• Chapter VII
    Short-eared Owl: Habits of — Long-eared Owl — Tame Owl — White Owl — Utility of Owls — Mice —Rats: Destructiveness of — Water Rats: Food of — Killing Rats — Rat-catchers.

  • Chapter VIII
    Crossbills: Habits of; Nest — Snowy Owl — Great-eared Owl — Hoopoe — Shrike — Tawny and Snow Buntings — Lizards — Singular Pets — Toads: Utility of; Combats of — Adders — Dog and Snakes —Large Snake — Blind-Worm.

  • Chapter IX
    On the Peculiarities and Instinct of different Animals — Eggs of Birds — Nests — Feeding habits — The beaks of Birds — Wings of Owl — Instinct in finding Food — Ravens — Knowledge of Change of Weather — Fish.

  • Chapter X
    The Eagle: Habits; Greediness; Anecdotes of; Killing Eagles; Trapping; Food of — The Peregrine Falcon: Manner of Hunting — Tame Falcon: Anecdotes of — Guinea-Hen and Ducks — The Osprey —The Kite: Trapping — The Buzzard: Nests and Habits of.

  • Chapter XI
    The Hen Harrier: Destructiveness to game; Female of — Trapping — The Sparrowhawk: Courage of; Ferocity; Nest — The Kestrel: Utility of — The Merlin: Boldness — The Hobby — Increase of small Birds.

  • Chapter XII
    The Otter: Habits — Catching of — Shooting — Attachment to each other — Anecdotes — Fish killed by.

  • Chapter XIII
    Weasels — Ferrets: Fierceness of — Anecdotes — Food of Weasels — Manner of Hunting for Prey —The Stoat: Change of Colour — Odour of — Food of — Their catching Fish: Polecat — The Marten Cat — Habits — Trapping — Eating Fruit — Activity of: Different Species.

  • Chapter XIV
    Anecdotes and Instinct of Dogs — Anecdotes of Retriever — Shepherds' Dogs — Sagacity — Dogs and Monkey — Bulldog — Anecdotes of Shooting a Stag — Treatment of Dogs.

  • Chapter XV
    Increase of Wood-Pigeons and other Birds — Service to the Farmer of these Birds — Tame Wood —Pigeons: Food of — The Turtle-Dove — Blue Rock-Pigeons — Caves where they Breed — Shooting at the Rocks near Cromarty.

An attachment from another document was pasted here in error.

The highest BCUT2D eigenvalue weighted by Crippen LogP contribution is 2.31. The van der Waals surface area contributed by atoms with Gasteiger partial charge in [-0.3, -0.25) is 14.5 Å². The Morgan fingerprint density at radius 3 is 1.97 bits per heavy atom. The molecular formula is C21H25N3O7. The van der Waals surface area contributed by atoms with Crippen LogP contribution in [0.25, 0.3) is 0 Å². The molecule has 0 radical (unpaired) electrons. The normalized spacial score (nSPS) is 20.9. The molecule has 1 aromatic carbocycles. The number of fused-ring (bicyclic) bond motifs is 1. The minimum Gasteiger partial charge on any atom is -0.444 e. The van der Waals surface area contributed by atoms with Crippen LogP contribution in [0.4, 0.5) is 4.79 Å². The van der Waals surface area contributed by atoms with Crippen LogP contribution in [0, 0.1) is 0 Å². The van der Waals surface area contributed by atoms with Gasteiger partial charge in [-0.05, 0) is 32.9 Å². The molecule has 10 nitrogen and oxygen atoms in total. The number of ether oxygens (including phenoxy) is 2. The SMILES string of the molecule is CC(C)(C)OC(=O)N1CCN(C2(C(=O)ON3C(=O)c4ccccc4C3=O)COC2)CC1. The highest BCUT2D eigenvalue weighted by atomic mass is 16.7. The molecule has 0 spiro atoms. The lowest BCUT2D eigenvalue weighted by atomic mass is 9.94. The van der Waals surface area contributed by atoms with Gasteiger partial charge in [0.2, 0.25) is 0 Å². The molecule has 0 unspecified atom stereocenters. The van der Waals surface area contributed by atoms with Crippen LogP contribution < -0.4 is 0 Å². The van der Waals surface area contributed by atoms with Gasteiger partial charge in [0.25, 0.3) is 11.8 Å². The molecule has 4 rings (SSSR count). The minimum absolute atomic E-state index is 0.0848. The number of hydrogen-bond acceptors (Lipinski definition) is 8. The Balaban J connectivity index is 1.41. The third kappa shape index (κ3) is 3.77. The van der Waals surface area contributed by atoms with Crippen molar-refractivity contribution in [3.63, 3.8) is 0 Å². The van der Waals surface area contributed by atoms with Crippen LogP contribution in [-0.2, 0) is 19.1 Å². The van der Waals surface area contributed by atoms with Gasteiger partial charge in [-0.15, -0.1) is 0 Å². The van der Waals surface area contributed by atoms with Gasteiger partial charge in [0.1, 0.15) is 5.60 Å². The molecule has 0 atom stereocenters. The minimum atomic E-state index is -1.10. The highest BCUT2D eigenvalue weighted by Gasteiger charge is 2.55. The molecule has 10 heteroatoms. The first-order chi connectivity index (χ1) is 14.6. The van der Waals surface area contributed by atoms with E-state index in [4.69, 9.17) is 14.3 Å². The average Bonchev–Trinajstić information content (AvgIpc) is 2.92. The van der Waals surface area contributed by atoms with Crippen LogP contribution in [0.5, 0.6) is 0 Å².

• Chapter XVI
    Wild Ducks: Edible kinds of — Breeding-places of Mallards — Change of Plumage — Shooting —Feeding-places — Half-Bred Wild Ducks — Anas glacialis — Anas clangula: Habits of — Teeth of Goosander — Cormorants — Anecdotes.

  • Chapter XVII
    Birds that come in Spring — The Pewit: Pugnacity; Nests of; Cunning — Ring Dotterel — Redshank — Oyster-Catcher: Food; Swimming of ; Nest — Curlew — Redstart — Swallows, etc.

  • Chapter XVIII
    Sheldrake: Nest; Food — Teal: Breeding-places; Anecdotes — Landrail: Arrival of — Cuckoo — Nightjar: Habits of — Quail — Grebe: Arrival; Account of Nest and Young — Baldcoot — Water-Hen —Water-Rail.

  • Chapter XIX
    Wild Geese: Arrival of; Different kinds of; Anecdotes of Shooting Wild Geese — Feeding-places —Wariness — Habits — Breeding-places — Blackheaded Gull — Birds that breed on the River-banks.

  • Chapter XX
    The Sandhills of Morayshire: Description of; Origin of — Foxes: Destructiveness and Cunning of; Anecdote of — Roe-hunting in the Sandhills — Anecdotes.

  • Chapter XXI
    Death of my First Stag.

  • Chapter XXII
    The Findhorn River — Excursion to Source — Deer-stalking — Shepherds — Hind and Calf — Heavy rain — Floods — Walk to Lodge — Fine Morning — Highland Sheep — Banks of River — Cottages.

  • Chapter XXIII
    Findhorn River — Bridge of Dulsie — Beauty of Scenery — Falls of River — Old Salmon-fisher —Anglers — Heronry — Distant View — Sudden Rise of River  — Mouth of River.

  • Chapter XXIV
    Migration of Birds in October — Wild Swans: Pursuit of; Manner of Getting a Shot; Two Killed — Habits of Wild Swan.

  • Chapter XXV
    The Water-Ouzel: Nest; Singular Habits; Food; Song of — Kingfisher: Rare Visits of; Manner of Fishing — Terns: Quickness in Fishing; Nests of.

  • Chapter XXVI
    The Muckle Hart of Benmore.

  • Chapter XXVII
    Different kinds of Gulls: Large Collections of — Breeding-places — Islands on a Loch — Eggs of Gulls — Young Birds — Food and Voracity of Large Gulls: Salmon-fry killed by — Boatswain-Gull - Manner of procuring Food.

  • Chapter XXVIII
    Woodcock's Nest: Early Breeding of; Habits of, in Spring; First Arrival of; Anecdotes of; Manner of Carrying their Young — Habits of Snipe — Number of Jack-snipes — Solitary Snipe.

  • Chapter XXIX
    Seals — Destruction to Fish and Nets — Shooting Seal in River and Sea — Habits of Seals — Anecdotes — Seal and Dog — Seal and Keeper — Catching Seals — Anecdotes.

  • Chapter XXX
    Fox-hunting in the Highlands

  • Chapter XXXI
    The Badger: Antiquity of, Cleanliness; Abode of; Food; Family of — Trapping Badgers — Anecdotes —Escape of Badger — Anecdotes — Strength of — Cruelty to.

  • Chapter XXXII
    Autumn day on the Mountain — Stags and Hinds — A Bivouac — Death of the Stag.

  • Chapter XXXIII
    Peculiarities and Instinct of Different Animals.

  • Chapter XXXIV
    Coursing Deer.

  • Chapter XXXV
    Tameness of Birds when Sitting.

  • Chapter XXXVI
    Variety of Game.